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Fallon, Nevada

Sand Mountain

Singing sand that stands as the final remains of an ancient lake. 

About 10,000 years ago, the desert of Nevada was home to Lake Lahontan. About 8,500 square miles (larger than Lake Ontario, but smaller than Erie), Lahontan was one of the largest lakes in North America at the time.

Today, 90 miles east of Carson City, Sand Mountain is a modern remnant of the ancient lake. As wind blew across the plains, the sand accumulated near a basin that stopped the wind. Stretching across the Nevada desert, the large dune is two miles long and 600 feet high. The unique dune is among a few in the world that actually sing. As wind blows across the top, the sands vibrate together to create a long eerie hum. In order to sing, the sand must have round grains between 0.1 and 0.5 in diameter, contain silica, and maintain a level humidity.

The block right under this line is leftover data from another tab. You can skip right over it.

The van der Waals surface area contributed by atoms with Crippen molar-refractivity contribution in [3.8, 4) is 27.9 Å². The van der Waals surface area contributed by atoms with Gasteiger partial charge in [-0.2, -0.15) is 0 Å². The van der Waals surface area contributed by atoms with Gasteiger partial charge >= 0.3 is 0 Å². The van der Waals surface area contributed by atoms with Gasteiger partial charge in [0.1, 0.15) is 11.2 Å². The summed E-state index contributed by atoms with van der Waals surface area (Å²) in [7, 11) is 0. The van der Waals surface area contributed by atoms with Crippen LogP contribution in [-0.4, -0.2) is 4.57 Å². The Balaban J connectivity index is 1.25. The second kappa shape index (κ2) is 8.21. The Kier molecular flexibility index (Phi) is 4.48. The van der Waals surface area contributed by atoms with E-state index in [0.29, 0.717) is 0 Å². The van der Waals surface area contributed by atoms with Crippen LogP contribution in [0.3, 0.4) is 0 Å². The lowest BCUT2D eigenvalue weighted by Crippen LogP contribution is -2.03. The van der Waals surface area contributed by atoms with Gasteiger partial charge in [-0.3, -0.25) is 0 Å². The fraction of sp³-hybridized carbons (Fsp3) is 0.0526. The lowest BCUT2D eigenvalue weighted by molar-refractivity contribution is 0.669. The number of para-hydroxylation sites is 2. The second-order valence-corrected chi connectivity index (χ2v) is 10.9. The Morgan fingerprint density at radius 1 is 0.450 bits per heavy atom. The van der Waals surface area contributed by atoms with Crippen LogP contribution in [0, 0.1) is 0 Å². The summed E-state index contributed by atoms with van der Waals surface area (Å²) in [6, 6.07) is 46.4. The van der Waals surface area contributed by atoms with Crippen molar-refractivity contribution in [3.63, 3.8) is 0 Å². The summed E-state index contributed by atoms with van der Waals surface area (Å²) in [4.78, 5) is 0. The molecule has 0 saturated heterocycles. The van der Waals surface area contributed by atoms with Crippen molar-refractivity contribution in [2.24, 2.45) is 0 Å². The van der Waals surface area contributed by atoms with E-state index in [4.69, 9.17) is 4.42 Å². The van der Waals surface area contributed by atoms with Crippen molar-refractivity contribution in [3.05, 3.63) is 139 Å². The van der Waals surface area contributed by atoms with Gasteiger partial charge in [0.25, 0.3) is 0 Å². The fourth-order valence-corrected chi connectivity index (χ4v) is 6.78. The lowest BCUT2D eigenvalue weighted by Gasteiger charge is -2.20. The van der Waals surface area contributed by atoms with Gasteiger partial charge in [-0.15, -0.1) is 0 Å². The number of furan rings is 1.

The Mountain lies on Highway 50, the Loneliest Road in America according to Life magazine. Until recently there were no paved roads into the park, but the black top was finished in early 2010. Visitors can camp in the area but must bring their own water.

Nearby, a Pony Express station dating to 1860 and the Sand Springs Desert Study Area continue to attract curious visitors.

This post is promoted in partnership with TravelNevada. Head here to get started on your adventure.

Know Before You Go

When traveling East toward Austin on Highway 50, Sand Mountain will be to your left.